After resigning, Gauthier became the host of his own news show, which began airing in Quebec in September of 2007.
Many were shocked, based on his previous separatist views, when on May 12, 2018, Gauthier joined the Conservative Party of Canada and renounced his sovereigntist views, while stating he remained a Quebec nationalist. During the 2019 federal election, Gauthier helped organize the party’s Quebec efforts. Asked why he was supporting the Conservative Party, Gauthier stated that the Bloc Quebecois had no future. At the time, the party had been dealt two serious blows in the 2011 and 2015 elections, when the party won four and 10 seats, far below its highs in the 1990s and early 2000s. Many considered the party near extinction before its bounce back in the 2019 and 2021 elections.
Just over two years later, on May 30, 2020, Gauthier died from lung cancer after suffering for several years with the illness.
Gilles Duceppe, would say of Gauthier, quote:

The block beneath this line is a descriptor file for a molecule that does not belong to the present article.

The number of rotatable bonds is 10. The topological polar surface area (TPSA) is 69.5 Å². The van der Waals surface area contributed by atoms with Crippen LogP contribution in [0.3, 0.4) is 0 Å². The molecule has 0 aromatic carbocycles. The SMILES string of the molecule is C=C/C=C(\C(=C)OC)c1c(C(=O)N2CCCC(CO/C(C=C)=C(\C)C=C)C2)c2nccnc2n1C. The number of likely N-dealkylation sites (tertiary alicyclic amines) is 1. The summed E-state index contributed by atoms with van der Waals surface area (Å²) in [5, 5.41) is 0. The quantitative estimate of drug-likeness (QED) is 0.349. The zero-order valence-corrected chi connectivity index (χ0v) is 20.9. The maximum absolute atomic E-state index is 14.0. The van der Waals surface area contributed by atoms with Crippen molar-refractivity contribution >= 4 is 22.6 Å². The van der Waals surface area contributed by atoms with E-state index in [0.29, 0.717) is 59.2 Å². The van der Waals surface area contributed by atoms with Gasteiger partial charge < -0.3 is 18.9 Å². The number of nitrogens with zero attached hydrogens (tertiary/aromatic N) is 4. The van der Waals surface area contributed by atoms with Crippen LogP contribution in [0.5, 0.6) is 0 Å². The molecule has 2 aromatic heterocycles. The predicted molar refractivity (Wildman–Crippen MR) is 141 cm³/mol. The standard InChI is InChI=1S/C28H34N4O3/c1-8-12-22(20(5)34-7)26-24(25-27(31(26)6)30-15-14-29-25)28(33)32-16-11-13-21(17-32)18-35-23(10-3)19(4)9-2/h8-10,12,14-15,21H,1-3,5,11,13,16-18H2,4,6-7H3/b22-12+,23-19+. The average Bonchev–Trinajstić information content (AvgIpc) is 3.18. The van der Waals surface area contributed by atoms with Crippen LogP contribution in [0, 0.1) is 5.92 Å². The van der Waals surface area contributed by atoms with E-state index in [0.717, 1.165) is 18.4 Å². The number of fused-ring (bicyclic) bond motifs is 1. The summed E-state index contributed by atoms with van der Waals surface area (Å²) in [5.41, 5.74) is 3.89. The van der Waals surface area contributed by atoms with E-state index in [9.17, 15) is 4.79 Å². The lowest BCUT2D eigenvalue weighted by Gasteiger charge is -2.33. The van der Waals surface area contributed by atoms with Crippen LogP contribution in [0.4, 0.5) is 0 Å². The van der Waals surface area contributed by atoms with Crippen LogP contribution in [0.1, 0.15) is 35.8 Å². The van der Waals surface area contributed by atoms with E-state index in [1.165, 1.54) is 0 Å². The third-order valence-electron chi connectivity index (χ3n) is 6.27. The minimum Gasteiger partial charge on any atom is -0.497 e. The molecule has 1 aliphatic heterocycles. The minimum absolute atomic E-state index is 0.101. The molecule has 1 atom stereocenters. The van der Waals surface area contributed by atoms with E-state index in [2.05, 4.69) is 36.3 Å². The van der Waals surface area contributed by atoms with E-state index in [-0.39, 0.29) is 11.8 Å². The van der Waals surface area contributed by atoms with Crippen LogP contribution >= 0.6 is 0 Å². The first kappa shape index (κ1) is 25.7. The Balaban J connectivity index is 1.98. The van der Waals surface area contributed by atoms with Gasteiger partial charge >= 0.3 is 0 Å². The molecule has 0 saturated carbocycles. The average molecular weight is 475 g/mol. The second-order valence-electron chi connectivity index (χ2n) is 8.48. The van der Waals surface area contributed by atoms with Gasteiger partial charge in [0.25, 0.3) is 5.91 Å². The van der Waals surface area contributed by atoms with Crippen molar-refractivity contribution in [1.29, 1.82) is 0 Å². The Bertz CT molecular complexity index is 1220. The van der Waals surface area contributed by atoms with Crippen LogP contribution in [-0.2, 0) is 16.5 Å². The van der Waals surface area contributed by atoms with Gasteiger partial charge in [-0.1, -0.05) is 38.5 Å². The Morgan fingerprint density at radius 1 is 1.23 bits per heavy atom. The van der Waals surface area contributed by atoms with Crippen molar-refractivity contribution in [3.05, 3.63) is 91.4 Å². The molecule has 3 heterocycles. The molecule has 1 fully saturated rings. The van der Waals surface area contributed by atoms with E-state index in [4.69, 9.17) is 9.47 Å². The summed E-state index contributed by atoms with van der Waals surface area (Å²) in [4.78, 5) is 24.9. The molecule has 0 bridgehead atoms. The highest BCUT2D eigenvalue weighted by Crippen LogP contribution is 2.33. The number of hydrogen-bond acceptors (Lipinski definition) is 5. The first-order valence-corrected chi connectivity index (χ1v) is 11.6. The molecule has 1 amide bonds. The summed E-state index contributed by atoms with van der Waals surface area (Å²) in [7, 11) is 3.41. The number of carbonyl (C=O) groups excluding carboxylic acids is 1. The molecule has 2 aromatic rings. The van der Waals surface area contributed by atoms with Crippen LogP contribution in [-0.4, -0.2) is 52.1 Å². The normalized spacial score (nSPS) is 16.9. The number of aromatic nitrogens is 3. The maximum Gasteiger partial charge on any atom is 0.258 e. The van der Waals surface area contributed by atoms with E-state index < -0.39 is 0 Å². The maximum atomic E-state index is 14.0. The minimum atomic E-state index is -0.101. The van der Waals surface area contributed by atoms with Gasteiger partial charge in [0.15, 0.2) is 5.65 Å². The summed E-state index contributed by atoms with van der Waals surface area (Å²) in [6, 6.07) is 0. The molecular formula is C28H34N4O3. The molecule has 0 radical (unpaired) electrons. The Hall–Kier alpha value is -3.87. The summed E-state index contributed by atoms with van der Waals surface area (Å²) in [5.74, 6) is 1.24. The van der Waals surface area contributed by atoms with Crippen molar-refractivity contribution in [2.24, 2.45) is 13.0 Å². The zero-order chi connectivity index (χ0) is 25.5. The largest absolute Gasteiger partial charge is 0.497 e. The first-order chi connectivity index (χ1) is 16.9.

“I spoke to him last week; he knew he didn’t have a lot of time left because of his illness. We spoke about life and politics, there were moments that weren’t easy. He was a go-getter; it is sad to lose him so soon. I had great moments by his side. Beyond the differences we could have, we wanted, both of us, that Quebec move forward.”
Prime Minister Justin Trudeau would state quote:
“For decades, Michel Gauthier was a passionate advocate and fierce champion for the people of Quebec. My thoughts are with his family, friends and former colleagues as they mourn his passing.”
Information from Global News, CBC, Wikipedia, Montreal Gazette, Saskatoon Star Phoenix, The Windsor Star, Ottawa Citizen, Calgary Herald, Edmonton Journal, National Post